Fashion from Uzbekistan to Thailand
Tuesday 5 April 2011, 03:35AM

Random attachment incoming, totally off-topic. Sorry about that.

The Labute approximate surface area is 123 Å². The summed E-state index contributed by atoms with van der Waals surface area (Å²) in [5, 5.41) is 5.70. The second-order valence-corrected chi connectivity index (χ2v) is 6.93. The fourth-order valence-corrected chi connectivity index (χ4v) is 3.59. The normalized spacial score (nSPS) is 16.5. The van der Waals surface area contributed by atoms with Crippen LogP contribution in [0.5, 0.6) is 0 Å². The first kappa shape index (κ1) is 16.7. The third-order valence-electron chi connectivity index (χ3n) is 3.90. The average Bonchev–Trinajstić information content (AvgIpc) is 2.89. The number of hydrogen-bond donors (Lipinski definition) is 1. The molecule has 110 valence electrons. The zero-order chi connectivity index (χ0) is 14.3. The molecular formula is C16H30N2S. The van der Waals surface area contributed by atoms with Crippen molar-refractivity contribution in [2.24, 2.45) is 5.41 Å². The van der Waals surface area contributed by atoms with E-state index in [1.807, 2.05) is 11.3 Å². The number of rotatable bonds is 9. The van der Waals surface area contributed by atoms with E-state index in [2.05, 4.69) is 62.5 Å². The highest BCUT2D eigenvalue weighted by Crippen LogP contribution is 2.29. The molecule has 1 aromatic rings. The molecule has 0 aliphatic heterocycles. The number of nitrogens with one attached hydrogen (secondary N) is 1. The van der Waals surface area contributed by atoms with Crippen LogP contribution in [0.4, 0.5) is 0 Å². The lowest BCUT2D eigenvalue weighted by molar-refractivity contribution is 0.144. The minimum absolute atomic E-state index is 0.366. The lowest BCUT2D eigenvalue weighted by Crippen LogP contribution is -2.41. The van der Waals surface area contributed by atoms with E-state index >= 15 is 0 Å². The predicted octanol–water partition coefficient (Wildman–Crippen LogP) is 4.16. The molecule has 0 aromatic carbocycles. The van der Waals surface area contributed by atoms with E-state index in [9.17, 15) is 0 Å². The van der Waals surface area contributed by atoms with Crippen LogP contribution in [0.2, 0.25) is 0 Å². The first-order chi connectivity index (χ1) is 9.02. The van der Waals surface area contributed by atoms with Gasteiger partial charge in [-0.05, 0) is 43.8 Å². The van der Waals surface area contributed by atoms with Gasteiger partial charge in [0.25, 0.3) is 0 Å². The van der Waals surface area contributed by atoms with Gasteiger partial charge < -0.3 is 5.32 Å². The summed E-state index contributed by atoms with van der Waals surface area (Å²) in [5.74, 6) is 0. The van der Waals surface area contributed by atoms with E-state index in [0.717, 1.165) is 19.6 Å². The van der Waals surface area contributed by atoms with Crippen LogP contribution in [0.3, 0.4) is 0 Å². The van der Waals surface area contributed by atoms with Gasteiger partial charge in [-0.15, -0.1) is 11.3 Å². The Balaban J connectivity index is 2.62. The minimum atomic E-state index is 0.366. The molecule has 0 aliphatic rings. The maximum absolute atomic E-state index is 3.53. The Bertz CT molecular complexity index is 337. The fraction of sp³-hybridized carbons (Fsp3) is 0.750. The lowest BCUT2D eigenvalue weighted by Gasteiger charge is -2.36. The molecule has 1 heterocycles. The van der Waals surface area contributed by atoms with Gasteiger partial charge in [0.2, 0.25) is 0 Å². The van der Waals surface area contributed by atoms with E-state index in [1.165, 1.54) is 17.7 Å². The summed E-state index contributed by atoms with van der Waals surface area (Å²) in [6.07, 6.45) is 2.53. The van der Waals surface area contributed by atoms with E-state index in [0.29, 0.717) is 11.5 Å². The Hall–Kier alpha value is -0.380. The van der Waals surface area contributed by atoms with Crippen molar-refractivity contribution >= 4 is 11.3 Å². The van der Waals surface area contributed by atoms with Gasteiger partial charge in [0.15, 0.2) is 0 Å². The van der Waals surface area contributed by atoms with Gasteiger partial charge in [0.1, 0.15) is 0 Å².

Venera Tabakin, a fashion designer based in Phuket, says she is enjoying this present stage in her career. Ms Tabakin has been in Phuket since 2007, when she began to design clothes under her label, Sashiko, which has now become well known in the Phuket fashion market. Originally from Uzbekistan, Ms Tabakin was encouraged by her school teacher to pursue fashion design, so she moved to Russia to study at a top fashion college, spent time as a dressmaker in Turkey, and finally took classes at the London College of Fashion. With over 25 years experience in the field of fashion, she has developed her own, unique, signature style of stitching. “To be a perfect designer, you need to be up to date,” said Ms Tabakin. “You have to constantly do research, checking in different shops and looking at various brands to compare and understand the fabrics and colours used.” When she can, Ms Tabakin visits New York and London to find fresh inspiration. Fashion magazines are also vital sources of new ideas for her. But inspiration alone is not enough. To be a good designer, she says, one also needs to know how to draw patterns, cut fabric accurately, understand the process of dressmaking, and have a sound knowledge of fabric types and their various qualities. “When I see fabric, I see in my mind the dress that will match that type of fabric,” she says with a smile. “And when I see a woman, I imagine which style of dress is going to match her look and her figure.” She says that the design process begins in her head, with a concept. She then makes sketches, playing with the concept for a while, before making rough variations on the concept using various fabrics. When she is certain that her design is complete, she draws a final pattern and sends it to a tailor to be made, or she makes the garment herself by hand. “Doing fashion shows is important,” she says. “It’s [the way] to present my work after I have made a collection.” For the show, there is a further creative process: choosing the right music, make-up, and matched accessories is also very important. Success and fame in the fashion industry are not that easy to achieve. Even getting started is not easy, Ms Tabakin recalls. For example, she knew that her limited knowledge of English could hinder her entrance into the London College of Fashion. So, just before having the entrance interview, she made a suit – jacket and skirt – from fabric that she had recently bought. She wanted to show the College that she was talented. She was accepted, and graduated with a diploma in fashion design. Studying in London, one of the world’s leading fashion capitals, provided her, she says, with the inspiration she needed. Ms Tabakin likes to use a combination of different fabrics to create harmony in her designs. When she came to Phuket, she observed how European women had difficulty finding clothes for the tropical climate, so now she mixes cotton and linen in the same garment to make functional and simple clothes for them that are comfortable in the heat and humidity “I want to design clothes that make women happy. I am happy when I see them wearing my clothes,” says Ms Tabakin. Mona Shop, near Surin Beach and various other stores in that area stock Ms Tabakin’s Sashiko designs. Each piece is unique.